“The clots that kill you are big,” says Dr. Jody Henson, an emergency medicine physician at Scott & White Hospital in Round Rock, Texas. “Typically, if it was big enough, you’d feel some pain in your legs or some swelling in your calf muscles.”

Of course, Henson notes, obese passengers might not notice swelling in their legs. But, like pregnant women, they’re at a greater risk for clots because blood doesn’t return as quickly from their legs to their heart.

To minimize the risk of a potentially lethal blood clot when taking a long trip, whether by plane, train or automobile, Henson says, get up and move around periodically, or at least wiggle your legs back and forth. Staying hydrated—skip the alcoholic beverages—helps too, according to the CDC.

And when you’re making your flight reservation, you might want to ask for an aisle seat. A 2008 Dutch study of recent air travelers found double the risk of a blood clot in those who had a window seat, particularly if they were obese. That’s probably because they were more cramped, the researchers speculated.

Posted by: Steve | January 18, 2012

Keep trying to quit

By Stephen O’Brien

Dallas pulmonologist Dr. Gary Weinstein says people may have to try several times before successfully quitting the smoking habit.

Great story about the importance of quitting smoking in this week’s Dallas Morning News. Writer Nancy Churnin did a fantastic job . One of the takeaways is that however someone chooses to go about trying to quit, just try. Stats show it usually takes a couple of times before kicking the habit takes hold.

How to stay motivated to quit smoking  The Dallas Morning News —  Jan. 17, 2012  By Nancy Churnin

 If at first you don’t succeed, quit, quit again.

  That’s the approach that worked for Ron Bauman, 66, of Flower Mound as he enters the New Year as a former smoker for the third and, he hopes, final time.

 And that’s the attitude experts would like more smokers to take. Six out of 10 smokers don’t succeed the first time, according to the American Lung Association. So if you’ve failed in the past, or your resolve to quit this year has been flagging, make another resolution not to beat yourself up. Also consider that you may have a better shot if you take advantage of the many new techniques, support groups and medicines that can be customized to fit your needs.

   Nicotine is the most common form of chemical dependence in the United States, with 443,000 people dying each year from tobacco-related illnesses and second-hand smoke, according to the American Lung Association. It’s a tough habit to crack, ranking with heroin, cocaine and alcohol in terms of addictive properties, according to the Centers for Disease Control and Prevention.

  Dr. Richard Hurt, director of the Mayo Clinic Nicotine Dependence Center in Rochester, Minn., was a three-pack a day smoker through college and medical school. Motivated more than three decades ago by the birth of his children to become and continue smoke-free, he speaks from experience when he tells his patients that he understands how hard it can be to change.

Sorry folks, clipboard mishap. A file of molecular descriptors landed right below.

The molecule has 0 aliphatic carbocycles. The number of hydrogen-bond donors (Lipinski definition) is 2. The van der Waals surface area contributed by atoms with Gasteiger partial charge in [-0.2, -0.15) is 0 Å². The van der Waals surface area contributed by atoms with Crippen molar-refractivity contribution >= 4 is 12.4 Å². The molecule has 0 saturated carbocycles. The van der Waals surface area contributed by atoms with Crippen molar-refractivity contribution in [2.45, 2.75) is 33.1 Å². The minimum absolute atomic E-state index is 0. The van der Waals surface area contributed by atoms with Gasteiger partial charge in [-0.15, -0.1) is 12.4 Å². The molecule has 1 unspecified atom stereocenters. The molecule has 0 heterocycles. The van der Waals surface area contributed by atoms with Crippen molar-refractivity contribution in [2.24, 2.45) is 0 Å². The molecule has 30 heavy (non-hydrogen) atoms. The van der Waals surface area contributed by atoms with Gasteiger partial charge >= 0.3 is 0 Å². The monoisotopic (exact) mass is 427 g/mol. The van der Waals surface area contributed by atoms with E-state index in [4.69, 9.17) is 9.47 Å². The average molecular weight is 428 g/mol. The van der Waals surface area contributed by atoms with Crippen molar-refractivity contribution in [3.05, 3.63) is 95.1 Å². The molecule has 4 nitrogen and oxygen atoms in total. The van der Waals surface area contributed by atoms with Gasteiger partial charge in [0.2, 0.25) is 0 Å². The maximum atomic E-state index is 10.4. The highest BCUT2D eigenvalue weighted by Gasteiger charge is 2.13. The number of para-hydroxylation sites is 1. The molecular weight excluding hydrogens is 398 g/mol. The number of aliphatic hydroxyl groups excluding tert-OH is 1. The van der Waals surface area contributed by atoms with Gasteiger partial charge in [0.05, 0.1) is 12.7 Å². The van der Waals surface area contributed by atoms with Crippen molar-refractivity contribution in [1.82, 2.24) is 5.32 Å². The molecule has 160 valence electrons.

“If a smoker understands the neurochemistry of addiction, it takes away a lot of the guilt and helps the smoker understand it’s hard, but it can be done,” Hurt says. “These little white sticks look innocent, but they’re the holy grail of drug delivery devices, getting nicotine to the brain faster than shooting it intravenously. Most people think of a cigarette as crumpled up tobacco, but its design is as sophisticated as a space shuttle.”

 One of the newest inventions gaining steam is the e-cigarette, an electronic cigarette that delivers nicotine, but not tobacco, with “smoke” that is actually water vapor and propylene glycol. Many doctors don’t advocate them because conclusive studies are lacking.

 Some patients respond well to online support groups or text message reminders or prescription medications such as varenicline that block the pleasant effects of nicotine on the brain, which is what Bauman used.

 Nicotine replacement through a nicotine patch or gum, available over the counter, and prescriptions for a nicotine inhaler and the anti-depressant bupropion may prove helpful, too.

  The key is to address common patterns, such as the desire for a cigarette in the morning after a night of nicotine withdrawal, alongside each patient’s individual triggers, says Bauman’s physician, Dr. Gary Weinstein, chief of pulmonology and critical care medicine at Texas Health Presbyterian Hospital in Dallas.

 To improve the odds of success, Weinstein advises viewing smoking as a multiple addiction that has to be tackled on several fronts.

 “First is the chemical addiction of your body to the nicotine. Second is the physical habit of having a cigarette in your hand and in your mouth. And third is the automatic behavior that comes from many years of smoking … [such as] every time they drink a cup of coffee or read the paper.”

 Because many patients turn to smoking as a stress reliever, trying to avoid stress or finding new stress relievers can be critical, too, Weinstein says.

 Bauman, who had to break the habit of smoking while talking on the phone, or when drinking coffee or having a beer, says he was driven to quit in June when Weinstein told him he was starting to get emphysema.

 “I was scared,” Bauman acknowledges. “I do think it’s different for everyone, but for me the No. 1 key is a desire to quit — not just thinking you should, not someone telling you that you should. You have to want to quit yourself. You’ve got to win that battle with yourself before anything else really works.”

  Not only do doctors agree that tossing tobacco is the single best thing people can do for their health and for the health of those they love, smoking has become increasingly unwelcome in many areas with half of the states and the District of Columbia enacting smoke-free laws, banning smoking in workplaces, bars and restaurants, according to the CDC.